“A change in one or several of these means that the patient may trace a positive effect of intervention beyond the supposed immediate effect on health,” he said.
The study’s authors concluded that large-scale clinical studies of sulthiame in OSA are warranted. Dr. Hedner noted that the study’s positive findings have led to a continued multicentric larger scale efficacy trial, which was launched in December 2021.
For the study, investigators recruited male and female patients with OSA who had previously terminated CPAP therapy due to non-acceptance or lack of tolerability. To be eligible, participants had to be between 18 to 75 years old, have a body mass index of greater than or equal to 20 kg/m2 and less than or equal to 35 kg/m2, an apnea hypopnea index (AHI) of greater than or equal to 15, and an Epworth Sleepiness Scale score of greater than or equal to six.
The researchers excluded patients who had undergone OSA treatment within four weeks of the baseline visit as well as those with a central sleep apnea syndrome, dominant Cheyne-Stokes respiration, or a significant sleep disorder including periodic limb movements or parasomnia.
The investigators did report adverse events in the patients randomized to sulthiame. Seventy-nine percent of those assigned to the highest dose, 400 mg of sulthiame experienced intermittent paresthesia as did 67 percent of those taking the 200 mg dose—this compared with 18 percent of patients randomly assigned to placebo. Eighteen percent of patients receiving the 400 mg dose reported dyspnea. And six people in the higher-dose group withdrew from the trial due to adverse events. However, no serious adverse events occurred.
Sulthiame decreased the apnea-hypopnea index (AHI) from 55.3 to 33.1 events per hour (-41.0 percent) in the 400 mg group and from 61.2 to 40.7 events per hour (-32.1 percent) after 200 mg (p<0.001, respectively). Corresponding placebo values were 53.9 and 50.9 events per hour (-5.4 percent). The AHI reduction threshold of greater than or equal to 50 percent was reached in 40 percent of those taking 400 mg, 25 percent on 200 mg, and 5 percent, following placebo. Mean overnight oxygen saturation improved by 1.1 percent after 400 mg and 200 mg (p<0.001 and p=0.034, respectively).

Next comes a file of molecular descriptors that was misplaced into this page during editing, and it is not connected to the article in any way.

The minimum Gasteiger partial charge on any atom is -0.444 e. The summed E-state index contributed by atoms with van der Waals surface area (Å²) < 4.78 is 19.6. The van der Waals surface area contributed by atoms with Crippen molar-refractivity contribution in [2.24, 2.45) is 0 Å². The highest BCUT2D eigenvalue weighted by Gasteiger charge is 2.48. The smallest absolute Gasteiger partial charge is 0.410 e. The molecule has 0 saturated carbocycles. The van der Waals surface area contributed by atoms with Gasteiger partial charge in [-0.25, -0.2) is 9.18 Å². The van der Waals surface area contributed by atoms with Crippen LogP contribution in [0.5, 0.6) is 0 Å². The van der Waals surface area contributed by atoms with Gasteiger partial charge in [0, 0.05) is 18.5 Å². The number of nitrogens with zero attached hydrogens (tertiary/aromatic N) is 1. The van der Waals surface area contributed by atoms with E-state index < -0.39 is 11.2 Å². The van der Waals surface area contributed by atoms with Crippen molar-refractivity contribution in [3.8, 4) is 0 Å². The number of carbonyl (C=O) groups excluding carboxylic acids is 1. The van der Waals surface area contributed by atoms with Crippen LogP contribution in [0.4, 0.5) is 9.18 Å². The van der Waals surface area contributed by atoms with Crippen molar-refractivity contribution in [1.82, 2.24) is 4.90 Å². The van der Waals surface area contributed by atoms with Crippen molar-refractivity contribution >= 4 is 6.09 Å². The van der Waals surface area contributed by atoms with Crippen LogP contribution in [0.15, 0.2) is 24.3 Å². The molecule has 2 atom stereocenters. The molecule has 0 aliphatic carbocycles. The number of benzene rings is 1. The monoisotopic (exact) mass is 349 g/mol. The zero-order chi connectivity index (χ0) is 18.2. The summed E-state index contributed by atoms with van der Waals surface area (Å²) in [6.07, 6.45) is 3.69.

On average, sulthiame lowered OSA by more than 20 events per hour, one of the most notable declines observed in a drug trial for OSA. As a result, larger scale clinical studies of this pharmacological agent are justified, the authors wrote.
Considering that some patients are reluctant or find it difficult to use CPAP for OSA, additional pharmacological options would be an important development, said Karin Johnson, MD, FAAN, FAASM, associate professor at UMass Chan School of Medicine-Baystate and medical director of the Baystate Health regional sleep medicine program in Springfield, MA.
“Ventilatory instability is seen quite commonly in patients with OSA and tends to lead to a higher number of events and more difficulty treating some patients with CPAP therapy who develop treatment-emergent central sleep apnea,” she said.
Dr. Johnson added that it’s worthwhile to consider referring these patients to a sleep specialist, who can discuss other treatment options including medications. However, she advised that clinicians caution patients about the likelihood that a medication alone may not work as well as PAP therapy or other treatment options that also address anatomical obstruction.
The study’s results are not surprising, she said. The reduction in AHI with sulthiame mirrors the outcomes with another carbonic anhydrase inhibitor, acetazolamide, which she has used successfully in some patients who have high loop-gain and a tendency toward a periodic breathing pattern.